In the final, I didn’t want to repeat the same mistake I made in the semis. I knew my strength wasn’t in the finishing lanes, and that if I wanted to win my best bet was to tire everyone else out. So from the gun I took the lead and decided to leave everything out on the course. The pace was fast enough to string out the field, but the German girl stuck right behind me. This was where I probably should have stopped leading, going into the downhill, because she was able to draft off me, but I was in head-down-and-hammer-mode. When we pulled over the bridge after the final dowhill she passed me and I couldn’t keep up in the finishing lanes, and finished second. But I crossed the line with the biggest smile on my face! I was so happy for the other girls (and got to know them much better as we all sat in the anti-doping control room for hours after the race). Most of all, it was a great confidence booster for me going into Sochi because as I start tapering and peaking, I know my energy will only go up from here, and U23′s was a great chance to get experience going through the rounds. I already miss the Junior and U23 US team, but we’ve been cheering them on and watching the races!

It's been a while since I've seen this much snow come down at once!

It’s been a while since I’ve seen this much snow come down at once!

The day after the sprints, Cork and I drove over to join the US team in Toblach, Italy. We’ve been to this venue already for the Tour de Ski, but it’s neat to see the subtle changes in stadium layout for the World Cups. The biggest change was the amount of snow here – we arrived just before 48 hours of snow pouring down!

A few months ago Cork and I decided that my plan would be to sit out the 10km classic and only race the skate sprint here in Toblach, as I didn’t want to race 3 times in 5 days right before Olympic Processing and travel to Sochi. So, this morning I went and did race prep and then cheered on our ladies as they skied a rockin 10km!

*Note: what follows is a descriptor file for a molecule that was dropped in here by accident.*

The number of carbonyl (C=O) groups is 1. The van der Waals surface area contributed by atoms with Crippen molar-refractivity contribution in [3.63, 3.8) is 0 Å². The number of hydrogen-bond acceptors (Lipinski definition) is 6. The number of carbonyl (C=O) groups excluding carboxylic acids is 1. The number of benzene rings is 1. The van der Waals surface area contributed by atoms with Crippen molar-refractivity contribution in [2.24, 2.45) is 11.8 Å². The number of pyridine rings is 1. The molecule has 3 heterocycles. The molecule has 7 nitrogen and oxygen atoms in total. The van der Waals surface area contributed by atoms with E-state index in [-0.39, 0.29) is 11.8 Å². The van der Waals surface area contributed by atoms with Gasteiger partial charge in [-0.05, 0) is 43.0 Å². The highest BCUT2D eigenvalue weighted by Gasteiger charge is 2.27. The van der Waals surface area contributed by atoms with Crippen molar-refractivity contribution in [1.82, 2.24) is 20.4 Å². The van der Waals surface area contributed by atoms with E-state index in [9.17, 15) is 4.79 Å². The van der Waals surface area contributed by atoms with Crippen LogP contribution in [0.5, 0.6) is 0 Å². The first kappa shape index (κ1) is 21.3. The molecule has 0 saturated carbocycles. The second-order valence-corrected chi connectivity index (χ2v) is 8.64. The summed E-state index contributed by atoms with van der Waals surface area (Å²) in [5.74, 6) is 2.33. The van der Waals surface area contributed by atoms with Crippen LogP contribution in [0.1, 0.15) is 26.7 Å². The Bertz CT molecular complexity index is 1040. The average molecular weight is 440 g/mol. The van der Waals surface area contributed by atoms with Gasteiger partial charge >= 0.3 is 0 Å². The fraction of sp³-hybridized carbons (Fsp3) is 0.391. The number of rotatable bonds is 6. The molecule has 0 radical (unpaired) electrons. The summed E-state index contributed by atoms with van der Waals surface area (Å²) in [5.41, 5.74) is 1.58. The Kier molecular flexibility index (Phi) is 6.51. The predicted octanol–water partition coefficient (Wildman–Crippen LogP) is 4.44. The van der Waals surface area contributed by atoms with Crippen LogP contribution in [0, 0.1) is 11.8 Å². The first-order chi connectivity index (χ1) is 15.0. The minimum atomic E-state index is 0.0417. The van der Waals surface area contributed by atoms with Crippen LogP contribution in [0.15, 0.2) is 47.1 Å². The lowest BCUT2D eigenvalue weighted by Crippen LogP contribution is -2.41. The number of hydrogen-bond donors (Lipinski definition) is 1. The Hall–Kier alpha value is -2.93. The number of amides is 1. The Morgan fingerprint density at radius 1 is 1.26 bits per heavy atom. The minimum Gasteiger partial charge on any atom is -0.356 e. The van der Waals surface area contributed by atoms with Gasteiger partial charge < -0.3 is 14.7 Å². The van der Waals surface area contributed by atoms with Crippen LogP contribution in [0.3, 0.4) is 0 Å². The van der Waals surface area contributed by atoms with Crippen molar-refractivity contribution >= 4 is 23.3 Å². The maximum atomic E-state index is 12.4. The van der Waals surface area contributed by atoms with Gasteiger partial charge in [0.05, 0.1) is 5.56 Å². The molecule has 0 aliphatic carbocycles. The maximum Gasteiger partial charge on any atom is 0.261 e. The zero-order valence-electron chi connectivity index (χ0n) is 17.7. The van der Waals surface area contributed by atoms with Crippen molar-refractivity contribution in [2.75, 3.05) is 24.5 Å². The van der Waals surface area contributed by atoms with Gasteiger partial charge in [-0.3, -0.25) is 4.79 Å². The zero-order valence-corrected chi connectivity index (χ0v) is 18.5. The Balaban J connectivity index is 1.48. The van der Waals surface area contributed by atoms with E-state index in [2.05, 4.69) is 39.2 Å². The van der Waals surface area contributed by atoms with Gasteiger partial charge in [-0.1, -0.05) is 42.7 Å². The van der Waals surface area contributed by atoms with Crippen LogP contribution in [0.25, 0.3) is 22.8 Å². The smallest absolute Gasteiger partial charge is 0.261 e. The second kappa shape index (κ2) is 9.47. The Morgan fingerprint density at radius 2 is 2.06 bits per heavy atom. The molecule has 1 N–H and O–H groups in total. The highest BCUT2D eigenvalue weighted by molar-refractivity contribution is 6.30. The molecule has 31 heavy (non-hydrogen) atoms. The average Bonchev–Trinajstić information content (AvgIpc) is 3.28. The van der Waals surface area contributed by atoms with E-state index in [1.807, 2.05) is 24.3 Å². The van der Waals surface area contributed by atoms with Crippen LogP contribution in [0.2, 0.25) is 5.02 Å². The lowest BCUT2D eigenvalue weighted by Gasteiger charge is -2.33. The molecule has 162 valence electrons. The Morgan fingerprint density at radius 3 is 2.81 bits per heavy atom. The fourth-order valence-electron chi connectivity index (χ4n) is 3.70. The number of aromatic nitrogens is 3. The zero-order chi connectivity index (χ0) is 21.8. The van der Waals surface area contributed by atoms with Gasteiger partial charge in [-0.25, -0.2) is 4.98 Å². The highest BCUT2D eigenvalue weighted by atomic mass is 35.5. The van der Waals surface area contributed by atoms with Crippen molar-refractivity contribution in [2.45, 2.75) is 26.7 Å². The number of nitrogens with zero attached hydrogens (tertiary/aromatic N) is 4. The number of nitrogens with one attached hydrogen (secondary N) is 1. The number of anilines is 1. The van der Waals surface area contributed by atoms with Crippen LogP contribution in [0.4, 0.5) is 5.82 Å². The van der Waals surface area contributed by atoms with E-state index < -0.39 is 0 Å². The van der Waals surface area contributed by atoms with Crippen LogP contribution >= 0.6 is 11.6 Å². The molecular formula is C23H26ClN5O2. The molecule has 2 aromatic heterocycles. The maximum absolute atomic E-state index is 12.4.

Simi was really, really patient while driving me to the hair salon to get my colors on!

Simi was really, really patient while driving me to the hair salon to get my colors on!

Also, something pretty fun happened this week for me. I’d decided a while ago that for the Olympics I’d dye my hair red, white and blue. The red came out rather pink-looking, but I really like it! I ususally have some crazy long ponytail waving around when I race, but now the situation just got crazier!

Kikkan and I with our bright, bright hair!

Kikkan and I with our bright, bright hair!

 

The bleach stage. I admit, I was a little nervous right then.

The bleach stage. I admit, I was a little nervous right then.

 

Sporting the pink, white and blue!

Sporting the pink, white and blue!

During the Olympics, we have rule 40 and 50 going on, which basically mean that I can’t advertise my sponsors and they can’t promote me from January 30-February 26th. It’s pretty annoying to me that I can’t publicly thank people and companies who have done SO much for me, but that’s how it works I suppose. Anyways, you know who you are, and I am deeply appreciative of your help in getting me to these Games!!!

Also, I’m going to be doing a bit of a communications hold during the Games. I am hoping for a good internet connection up at the Village and I will be on twitter and posting blog updates as often as I can to keep you all in the loop! However, it’s already starting to get crazy with media and processing heading into the games (I had 10 interviews last week alone!) and it’s going to be crucial for me to keep my focus during the games. So as much as I love all the emails of support and encouragment I’m getting, please understand if I can’t reply during the games of if it’s a short and sweet email back! Thank you for understanding!

Before I go, I want to link to this adorable video the Minnesota Youth Ski League kids made as a send-off. It absolutely melted my heart, with their “I ski like Jessie” signs, because that’s the whole point of me writing the kids blog and reaching out to the community – so that young skiers know that if I can have fun skiing with my friends and family and then make the Olympics, they can too!!! Here’s a link to the video: http://www.youtube.com/watch?v=zu473Q8ioc8